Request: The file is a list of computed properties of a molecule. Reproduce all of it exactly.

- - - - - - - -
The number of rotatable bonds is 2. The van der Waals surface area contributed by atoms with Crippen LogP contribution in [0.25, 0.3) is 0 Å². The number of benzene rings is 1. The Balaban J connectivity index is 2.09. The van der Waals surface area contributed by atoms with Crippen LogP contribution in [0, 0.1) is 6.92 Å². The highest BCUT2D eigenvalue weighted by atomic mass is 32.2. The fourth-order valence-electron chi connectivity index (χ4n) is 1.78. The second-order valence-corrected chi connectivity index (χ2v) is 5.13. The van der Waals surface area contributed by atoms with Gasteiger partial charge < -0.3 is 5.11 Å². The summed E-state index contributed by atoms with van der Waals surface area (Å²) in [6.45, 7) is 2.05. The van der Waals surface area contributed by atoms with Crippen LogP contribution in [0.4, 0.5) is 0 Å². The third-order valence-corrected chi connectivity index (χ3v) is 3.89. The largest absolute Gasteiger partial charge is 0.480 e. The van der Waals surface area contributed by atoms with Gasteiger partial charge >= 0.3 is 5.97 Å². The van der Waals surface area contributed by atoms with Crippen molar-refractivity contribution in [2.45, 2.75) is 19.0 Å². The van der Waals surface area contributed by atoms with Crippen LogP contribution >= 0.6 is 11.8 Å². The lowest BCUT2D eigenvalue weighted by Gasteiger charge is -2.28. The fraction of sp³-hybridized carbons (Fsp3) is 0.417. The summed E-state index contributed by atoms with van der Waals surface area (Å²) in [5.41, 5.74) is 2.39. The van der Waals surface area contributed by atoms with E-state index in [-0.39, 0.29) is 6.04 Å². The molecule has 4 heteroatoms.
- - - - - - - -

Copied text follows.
The number of rotatable bonds is 2. The van der Waals surface area contributed by atoms with Crippen LogP contribution in [0.25, 0.3) is 0 Å². The number of benzene rings is 1. The Balaban J connectivity index is 2.09. The van der Waals surface area contributed by atoms with Crippen LogP contribution in [0, 0.1) is 6.92 Å². The highest BCUT2D eigenvalue weighted by atomic mass is 32.2. The fourth-order valence-electron chi connectivity index (χ4n) is 1.78. The second-order valence-corrected chi connectivity index (χ2v) is 5.13. The van der Waals surface area contributed by atoms with Gasteiger partial charge < -0.3 is 5.11 Å². The summed E-state index contributed by atoms with van der Waals surface area (Å²) in [6.45, 7) is 2.05. The van der Waals surface area contributed by atoms with Crippen LogP contribution in [0.4, 0.5) is 0 Å². The third-order valence-corrected chi connectivity index (χ3v) is 3.89. The largest absolute Gasteiger partial charge is 0.480 e. The van der Waals surface area contributed by atoms with Gasteiger partial charge >= 0.3 is 5.97 Å². The van der Waals surface area contributed by atoms with Crippen molar-refractivity contribution in [2.45, 2.75) is 19.0 Å². The van der Waals surface area contributed by atoms with Crippen LogP contribution >= 0.6 is 11.8 Å². The lowest BCUT2D eigenvalue weighted by Gasteiger charge is -2.28. The fraction of sp³-hybridized carbons (Fsp3) is 0.417. The summed E-state index contributed by atoms with van der Waals surface area (Å²) in [5.41, 5.74) is 2.39. The van der Waals surface area contributed by atoms with E-state index in [-0.39, 0.29) is 6.04 Å². The molecule has 4 heteroatoms.